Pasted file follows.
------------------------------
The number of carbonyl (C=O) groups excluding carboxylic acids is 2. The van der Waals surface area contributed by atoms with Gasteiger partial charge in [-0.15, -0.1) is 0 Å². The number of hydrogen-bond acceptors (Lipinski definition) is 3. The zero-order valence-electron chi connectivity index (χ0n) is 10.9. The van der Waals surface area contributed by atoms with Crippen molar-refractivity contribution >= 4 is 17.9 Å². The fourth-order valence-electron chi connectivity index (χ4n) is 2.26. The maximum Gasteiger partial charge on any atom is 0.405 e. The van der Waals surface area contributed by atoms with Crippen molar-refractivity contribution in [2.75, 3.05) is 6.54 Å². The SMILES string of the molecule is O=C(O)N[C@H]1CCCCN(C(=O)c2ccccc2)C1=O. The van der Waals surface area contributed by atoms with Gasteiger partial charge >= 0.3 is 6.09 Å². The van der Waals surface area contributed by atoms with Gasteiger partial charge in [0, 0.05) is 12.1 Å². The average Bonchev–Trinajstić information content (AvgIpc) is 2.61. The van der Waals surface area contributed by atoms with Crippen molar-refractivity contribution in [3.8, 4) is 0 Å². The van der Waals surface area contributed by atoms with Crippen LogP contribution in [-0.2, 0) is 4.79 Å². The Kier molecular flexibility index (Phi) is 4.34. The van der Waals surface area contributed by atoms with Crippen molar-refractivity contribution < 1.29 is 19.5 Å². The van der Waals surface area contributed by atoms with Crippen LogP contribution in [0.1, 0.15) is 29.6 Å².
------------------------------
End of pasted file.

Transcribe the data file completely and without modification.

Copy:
The number of carbonyl (C=O) groups excluding carboxylic acids is 2. The van der Waals surface area contributed by atoms with Gasteiger partial charge in [-0.15, -0.1) is 0 Å². The number of hydrogen-bond acceptors (Lipinski definition) is 3. The zero-order valence-electron chi connectivity index (χ0n) is 10.9. The van der Waals surface area contributed by atoms with Crippen molar-refractivity contribution >= 4 is 17.9 Å². The fourth-order valence-electron chi connectivity index (χ4n) is 2.26. The maximum Gasteiger partial charge on any atom is 0.405 e. The van der Waals surface area contributed by atoms with Crippen molar-refractivity contribution in [2.75, 3.05) is 6.54 Å². The SMILES string of the molecule is O=C(O)N[C@H]1CCCCN(C(=O)c2ccccc2)C1=O. The van der Waals surface area contributed by atoms with Gasteiger partial charge >= 0.3 is 6.09 Å². The van der Waals surface area contributed by atoms with Gasteiger partial charge in [0, 0.05) is 12.1 Å². The average Bonchev–Trinajstić information content (AvgIpc) is 2.61. The van der Waals surface area contributed by atoms with Crippen molar-refractivity contribution in [3.8, 4) is 0 Å². The van der Waals surface area contributed by atoms with Crippen LogP contribution in [-0.2, 0) is 4.79 Å². The Kier molecular flexibility index (Phi) is 4.34. The van der Waals surface area contributed by atoms with Crippen molar-refractivity contribution < 1.29 is 19.5 Å². The van der Waals surface area contributed by atoms with Crippen LogP contribution in [0.1, 0.15) is 29.6 Å².